International Retirement Migration of European Baby Boomers: Retiring Knowledge Worker Perspectives and the Case of Turkey

International Retirement Migration of European Baby Boomers: Retiring Knowledge Worker Perspectives and the Case of Turkey

Gülçin Bilgin Turna
DOI: 10.4018/978-1-7998-2395-7.ch012
(Individual Chapters)
No Current Special Offers


This chapter examines how retiring knowledge workers from Europe can carry their educational attainment, wealth, competencies, and experience with them to conduct their activities on a transnational scale. A qualitative approach is adopted consisting of observations and interviews with Dutch professors. What's more, a literature review was done about international retirement migration (IRM) and statistics about Europe and Turkey. IRM of thousands of baby boomers can be harnessed across borders through scientific, academic, volunteer, and educational (SAVE) activities, which can contribute to peace and prosperity in the host communities along with the knowledge workers' personal development and well-being. The propensity of retiring knowledge workers to engage in cross-border living, learning, and transition requires the analysis of Turkey's image as a temporary or permanent destination for IRM.
Chapter Preview


At the dawn of the 21st century, the global demographic transformation may be both the greatest challenge and opportunity in human history. In 1969, world population was 3.6 billion. In 2019, it was 7.7 billion. Numbers will increase to 9.8 billion by 2050 and 11 billion by 2100 according to United Nations projections (Population Institute, 2020). Parallel to these findings, population over 60 years of age was 962 million in 2017 worldwide, more than twice as large as in 1980. The number of older people is expected to double again by 2050. The number of people aged 80 or over is also projected to be 425 million by then. Thus, Europe’s aging population has prompted concerns about a “demographic time bomb”. Europe has so many elderly people leading to major consequences for the affordability of long-term care for older people. As populations keep growing older in the world, it is more important than ever for governments to design “innovative policies and public services specifically targeted to older persons, including policies addressing housing, employment, health care, infrastructure and social protection, among others”. Increasing longevity and declining fertility are the main drivers of population aging globally. Thus, some countries are turning to “international migration as a policy response to population aging” (United Nations, 2017).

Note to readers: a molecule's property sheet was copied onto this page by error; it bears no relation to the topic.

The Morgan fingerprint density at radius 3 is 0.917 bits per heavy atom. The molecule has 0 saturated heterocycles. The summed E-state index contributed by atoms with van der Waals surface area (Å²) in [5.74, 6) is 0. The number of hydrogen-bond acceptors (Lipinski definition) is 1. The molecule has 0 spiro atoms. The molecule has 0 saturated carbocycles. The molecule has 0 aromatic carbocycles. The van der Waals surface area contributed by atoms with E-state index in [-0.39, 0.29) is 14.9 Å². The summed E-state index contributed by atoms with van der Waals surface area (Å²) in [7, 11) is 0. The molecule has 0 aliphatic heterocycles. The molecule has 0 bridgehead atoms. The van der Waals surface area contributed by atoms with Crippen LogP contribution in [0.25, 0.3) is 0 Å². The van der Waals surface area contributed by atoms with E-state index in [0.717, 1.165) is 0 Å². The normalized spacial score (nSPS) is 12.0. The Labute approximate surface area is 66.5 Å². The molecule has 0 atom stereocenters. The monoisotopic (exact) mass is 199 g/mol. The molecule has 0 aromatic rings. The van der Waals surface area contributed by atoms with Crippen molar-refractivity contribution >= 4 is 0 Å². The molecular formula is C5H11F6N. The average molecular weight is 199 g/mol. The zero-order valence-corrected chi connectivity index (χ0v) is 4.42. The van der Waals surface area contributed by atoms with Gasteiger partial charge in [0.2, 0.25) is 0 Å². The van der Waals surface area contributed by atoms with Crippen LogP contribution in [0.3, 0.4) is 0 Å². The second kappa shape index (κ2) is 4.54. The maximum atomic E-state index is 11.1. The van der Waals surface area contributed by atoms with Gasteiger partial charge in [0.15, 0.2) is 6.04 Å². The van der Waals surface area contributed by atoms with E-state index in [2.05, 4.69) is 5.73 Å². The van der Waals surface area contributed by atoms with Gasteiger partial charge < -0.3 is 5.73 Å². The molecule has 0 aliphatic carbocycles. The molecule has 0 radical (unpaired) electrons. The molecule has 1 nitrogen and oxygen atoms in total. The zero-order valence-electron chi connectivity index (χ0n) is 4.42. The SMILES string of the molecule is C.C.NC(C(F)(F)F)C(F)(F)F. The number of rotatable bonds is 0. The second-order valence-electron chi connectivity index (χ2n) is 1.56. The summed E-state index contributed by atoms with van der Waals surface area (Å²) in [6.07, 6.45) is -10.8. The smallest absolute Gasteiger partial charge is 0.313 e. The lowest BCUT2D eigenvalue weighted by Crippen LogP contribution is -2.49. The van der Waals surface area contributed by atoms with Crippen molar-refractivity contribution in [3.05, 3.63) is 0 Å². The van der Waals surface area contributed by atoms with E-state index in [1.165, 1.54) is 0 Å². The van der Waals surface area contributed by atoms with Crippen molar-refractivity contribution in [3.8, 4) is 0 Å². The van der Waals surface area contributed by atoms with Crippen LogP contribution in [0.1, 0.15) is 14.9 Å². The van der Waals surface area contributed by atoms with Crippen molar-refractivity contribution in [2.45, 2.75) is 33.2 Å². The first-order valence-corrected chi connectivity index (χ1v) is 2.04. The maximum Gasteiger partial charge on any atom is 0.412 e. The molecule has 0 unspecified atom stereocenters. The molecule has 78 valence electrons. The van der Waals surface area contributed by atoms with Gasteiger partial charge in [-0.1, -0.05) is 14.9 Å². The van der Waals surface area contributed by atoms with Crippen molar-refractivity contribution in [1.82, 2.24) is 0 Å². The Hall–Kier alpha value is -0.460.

It is important to note that the aging population in the industrialized world has relatively high levels of wealth, educational attainment, skills and work experience. In contrast, the less-developed world populations continue to expand, with millions of youth entering the labor force every year, while they may have the energy, they lack skills and work experience. These two aspects are driving the globalization phenomenon of the first half of the twenty-first century.

The starting point is that the aging population provides not only great challenges but also significant opportunities, when perceived from an International Retirement Migration (IRM) perspective. IRM has great potential for international human mobility when shaped around the capabilities and aspirations of humans, such that their performance and well-being is optimized. However, the potential of IRM remains under-exploited. At least four reasons can be identified. First, many stakeholders are involved in the design, management and marketing of host destinations that could possibly provide expatriate seniors opportunity to connect, meet and work with local residents, thereby offering a highly educational experience, but may be unaware of the value proposition IRM holds and in consequence fail to exhibit a strong demand for IRM. Second, in selected situations where a demand exists for the engagement of seniors in scientific, academic, volunteer and educational (SAVE) activities (Kask et al., 2011). This could be captured, due to their temporary nature, parallel to the tourist markets.